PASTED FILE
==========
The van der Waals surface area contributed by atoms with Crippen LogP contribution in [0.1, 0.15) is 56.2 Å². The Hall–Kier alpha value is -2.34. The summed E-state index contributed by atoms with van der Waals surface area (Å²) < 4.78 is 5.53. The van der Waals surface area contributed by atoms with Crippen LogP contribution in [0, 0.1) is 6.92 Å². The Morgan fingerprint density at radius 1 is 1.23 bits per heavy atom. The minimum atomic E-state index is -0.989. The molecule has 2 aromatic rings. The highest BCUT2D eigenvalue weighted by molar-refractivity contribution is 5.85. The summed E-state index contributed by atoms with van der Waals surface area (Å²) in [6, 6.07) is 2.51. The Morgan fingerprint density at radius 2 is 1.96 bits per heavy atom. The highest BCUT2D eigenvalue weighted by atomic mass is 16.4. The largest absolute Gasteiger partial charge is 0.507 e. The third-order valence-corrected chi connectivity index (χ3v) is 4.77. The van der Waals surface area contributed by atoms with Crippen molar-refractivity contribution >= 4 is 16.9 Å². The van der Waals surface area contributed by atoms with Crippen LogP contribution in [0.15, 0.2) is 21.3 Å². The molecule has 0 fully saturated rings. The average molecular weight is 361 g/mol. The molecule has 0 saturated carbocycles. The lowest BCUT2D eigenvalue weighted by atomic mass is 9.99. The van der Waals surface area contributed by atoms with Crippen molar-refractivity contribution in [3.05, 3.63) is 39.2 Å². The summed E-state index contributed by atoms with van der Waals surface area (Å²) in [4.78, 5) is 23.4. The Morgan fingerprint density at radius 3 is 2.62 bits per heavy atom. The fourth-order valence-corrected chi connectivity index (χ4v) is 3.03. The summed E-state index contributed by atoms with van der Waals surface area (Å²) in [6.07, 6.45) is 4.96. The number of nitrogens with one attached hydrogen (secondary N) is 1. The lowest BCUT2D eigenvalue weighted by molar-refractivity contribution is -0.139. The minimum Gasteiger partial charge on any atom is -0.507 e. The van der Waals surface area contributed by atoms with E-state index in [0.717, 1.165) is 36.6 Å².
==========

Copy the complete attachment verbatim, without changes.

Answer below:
The van der Waals surface area contributed by atoms with Crippen LogP contribution in [0.1, 0.15) is 56.2 Å². The Hall–Kier alpha value is -2.34. The summed E-state index contributed by atoms with van der Waals surface area (Å²) < 4.78 is 5.53. The van der Waals surface area contributed by atoms with Crippen LogP contribution in [0, 0.1) is 6.92 Å². The Morgan fingerprint density at radius 1 is 1.23 bits per heavy atom. The minimum atomic E-state index is -0.989. The molecule has 2 aromatic rings. The highest BCUT2D eigenvalue weighted by molar-refractivity contribution is 5.85. The summed E-state index contributed by atoms with van der Waals surface area (Å²) in [6, 6.07) is 2.51. The Morgan fingerprint density at radius 2 is 1.96 bits per heavy atom. The highest BCUT2D eigenvalue weighted by atomic mass is 16.4. The largest absolute Gasteiger partial charge is 0.507 e. The third-order valence-corrected chi connectivity index (χ3v) is 4.77. The van der Waals surface area contributed by atoms with Crippen molar-refractivity contribution >= 4 is 16.9 Å². The van der Waals surface area contributed by atoms with Crippen LogP contribution in [0.15, 0.2) is 21.3 Å². The molecule has 0 fully saturated rings. The average molecular weight is 361 g/mol. The molecule has 0 saturated carbocycles. The lowest BCUT2D eigenvalue weighted by atomic mass is 9.99. The van der Waals surface area contributed by atoms with Crippen molar-refractivity contribution in [3.05, 3.63) is 39.2 Å². The summed E-state index contributed by atoms with van der Waals surface area (Å²) in [4.78, 5) is 23.4. The Morgan fingerprint density at radius 3 is 2.62 bits per heavy atom. The fourth-order valence-corrected chi connectivity index (χ4v) is 3.03. The summed E-state index contributed by atoms with van der Waals surface area (Å²) in [6.07, 6.45) is 4.96. The number of nitrogens with one attached hydrogen (secondary N) is 1. The lowest BCUT2D eigenvalue weighted by molar-refractivity contribution is -0.139. The minimum Gasteiger partial charge on any atom is -0.507 e. The van der Waals surface area contributed by atoms with E-state index in [0.717, 1.165) is 36.6 Å².